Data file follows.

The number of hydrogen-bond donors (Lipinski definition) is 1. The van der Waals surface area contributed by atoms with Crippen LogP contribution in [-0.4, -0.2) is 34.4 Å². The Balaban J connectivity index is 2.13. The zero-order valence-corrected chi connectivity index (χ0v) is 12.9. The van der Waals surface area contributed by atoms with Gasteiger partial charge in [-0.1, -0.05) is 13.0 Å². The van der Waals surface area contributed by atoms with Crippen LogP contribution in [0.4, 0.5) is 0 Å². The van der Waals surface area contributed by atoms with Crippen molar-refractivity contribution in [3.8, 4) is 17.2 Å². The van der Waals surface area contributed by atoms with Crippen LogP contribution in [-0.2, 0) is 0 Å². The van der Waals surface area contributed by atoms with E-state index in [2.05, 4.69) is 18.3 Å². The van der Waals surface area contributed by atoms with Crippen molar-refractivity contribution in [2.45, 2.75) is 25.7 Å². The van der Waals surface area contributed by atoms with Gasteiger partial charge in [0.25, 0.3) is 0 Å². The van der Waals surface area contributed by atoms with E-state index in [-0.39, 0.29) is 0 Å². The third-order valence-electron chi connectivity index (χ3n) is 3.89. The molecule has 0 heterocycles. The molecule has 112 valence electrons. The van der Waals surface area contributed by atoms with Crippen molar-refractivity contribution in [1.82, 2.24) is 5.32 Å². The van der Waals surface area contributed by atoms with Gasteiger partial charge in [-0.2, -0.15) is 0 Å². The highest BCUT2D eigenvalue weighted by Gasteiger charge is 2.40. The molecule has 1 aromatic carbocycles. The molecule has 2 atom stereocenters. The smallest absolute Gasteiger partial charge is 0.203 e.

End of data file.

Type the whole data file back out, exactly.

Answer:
The number of hydrogen-bond donors (Lipinski definition) is 1. The van der Waals surface area contributed by atoms with Crippen LogP contribution in [-0.4, -0.2) is 34.4 Å². The Balaban J connectivity index is 2.13. The zero-order valence-corrected chi connectivity index (χ0v) is 12.9. The van der Waals surface area contributed by atoms with Gasteiger partial charge in [-0.1, -0.05) is 13.0 Å². The van der Waals surface area contributed by atoms with Crippen LogP contribution in [0.4, 0.5) is 0 Å². The van der Waals surface area contributed by atoms with Crippen molar-refractivity contribution in [3.8, 4) is 17.2 Å². The van der Waals surface area contributed by atoms with Crippen LogP contribution in [-0.2, 0) is 0 Å². The van der Waals surface area contributed by atoms with E-state index in [2.05, 4.69) is 18.3 Å². The van der Waals surface area contributed by atoms with Crippen molar-refractivity contribution in [2.45, 2.75) is 25.7 Å². The van der Waals surface area contributed by atoms with Gasteiger partial charge in [0.25, 0.3) is 0 Å². The van der Waals surface area contributed by atoms with E-state index in [-0.39, 0.29) is 0 Å². The third-order valence-electron chi connectivity index (χ3n) is 3.89. The molecule has 0 heterocycles. The molecule has 112 valence electrons. The van der Waals surface area contributed by atoms with Crippen molar-refractivity contribution in [1.82, 2.24) is 5.32 Å². The van der Waals surface area contributed by atoms with Gasteiger partial charge in [-0.2, -0.15) is 0 Å². The highest BCUT2D eigenvalue weighted by Gasteiger charge is 2.40. The molecule has 1 aromatic carbocycles. The molecule has 2 atom stereocenters. The smallest absolute Gasteiger partial charge is 0.203 e.